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Medical and life-style risk factors affecting fetal mortality, 1989-90
  • Published Date:
    August 1996
Filetype[PDF - 284.79 KB]


Details:
  • Personal Authors:
  • Corporate Authors:
    National Center for Health Statistics (U.S.)
  • Pubmed ID:
    9373370
  • Series:
    Vital and health statistics. Series 20, Data from the national vital statistics system ; no. 31
    DHHS publication ; no. (PHS) 96-1859
  • Document Type:
  • Description:
    Objectives: This report presents fetal mortality data by medical and life-style risk factors of the mother and the fetus.

    Methods: Deaths and fetal mortality rates are presented in this descriptive report. Data sources used are vital statistics data for fetal deaths and live births.

    Results: The data that became available with the revision of the U.S. Standard Report of Fetal Death in 1989 expanded the medical and health data available on mothers and fetuses. Reporting of medical conditions is probably incomplete for fetal deaths as well as for live births. Therefore, caution should be exercised in using this data. Reported occurrences of medical and life-style risk factors of mother and fetus for fetal deaths and live births and fetal mortality rates are presented. Maternal medical conditions most often associated with having a fetal death were problems with amniotic fluid levels and blood disorders. Fetal mortality was 35 percent greater when tobacco was used during pregnancy and 77 percent higher when alcohol was consumed during pregnancy. The complication of labor most often associated with fetal mortality was abruptio placenta. Although a very small proportion of all deliveries have specific congenital anomalies reported, fetal mortality was close to 50 percent for anencephalus, about 25 percent for renal agenesis, and slightly more than 20 percent for hydrocephalus.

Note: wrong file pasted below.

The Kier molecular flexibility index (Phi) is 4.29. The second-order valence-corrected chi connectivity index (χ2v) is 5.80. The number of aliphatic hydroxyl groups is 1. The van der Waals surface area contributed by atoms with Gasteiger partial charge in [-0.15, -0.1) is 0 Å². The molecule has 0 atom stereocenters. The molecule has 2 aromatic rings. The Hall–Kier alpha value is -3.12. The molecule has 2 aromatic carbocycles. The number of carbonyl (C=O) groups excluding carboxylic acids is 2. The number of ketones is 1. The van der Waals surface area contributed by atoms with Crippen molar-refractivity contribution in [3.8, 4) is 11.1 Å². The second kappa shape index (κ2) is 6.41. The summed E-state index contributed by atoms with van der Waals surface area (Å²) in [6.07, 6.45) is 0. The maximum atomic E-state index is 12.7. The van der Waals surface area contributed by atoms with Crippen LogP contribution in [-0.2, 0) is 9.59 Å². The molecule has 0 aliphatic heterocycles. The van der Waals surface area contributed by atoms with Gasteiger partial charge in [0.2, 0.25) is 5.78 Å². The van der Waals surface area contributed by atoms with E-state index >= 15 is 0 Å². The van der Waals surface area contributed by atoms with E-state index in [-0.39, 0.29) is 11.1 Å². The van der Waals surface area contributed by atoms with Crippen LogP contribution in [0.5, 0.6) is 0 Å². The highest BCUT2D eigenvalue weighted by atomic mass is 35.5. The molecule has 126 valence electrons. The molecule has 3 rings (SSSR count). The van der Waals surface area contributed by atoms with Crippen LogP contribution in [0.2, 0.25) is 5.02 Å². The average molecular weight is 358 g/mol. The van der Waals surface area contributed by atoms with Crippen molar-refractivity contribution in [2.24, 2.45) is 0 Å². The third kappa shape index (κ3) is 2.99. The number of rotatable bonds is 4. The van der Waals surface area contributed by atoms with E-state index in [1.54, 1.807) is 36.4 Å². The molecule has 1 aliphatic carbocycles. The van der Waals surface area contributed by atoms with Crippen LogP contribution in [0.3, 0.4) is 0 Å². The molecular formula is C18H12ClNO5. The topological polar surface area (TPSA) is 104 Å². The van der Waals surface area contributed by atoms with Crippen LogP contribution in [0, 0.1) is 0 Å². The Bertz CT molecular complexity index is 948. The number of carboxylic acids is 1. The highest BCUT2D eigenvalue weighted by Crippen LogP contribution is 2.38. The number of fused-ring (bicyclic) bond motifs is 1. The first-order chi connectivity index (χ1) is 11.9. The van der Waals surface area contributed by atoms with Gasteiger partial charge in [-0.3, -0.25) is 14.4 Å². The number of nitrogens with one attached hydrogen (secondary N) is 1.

• Supporting Files:
    No Additional Files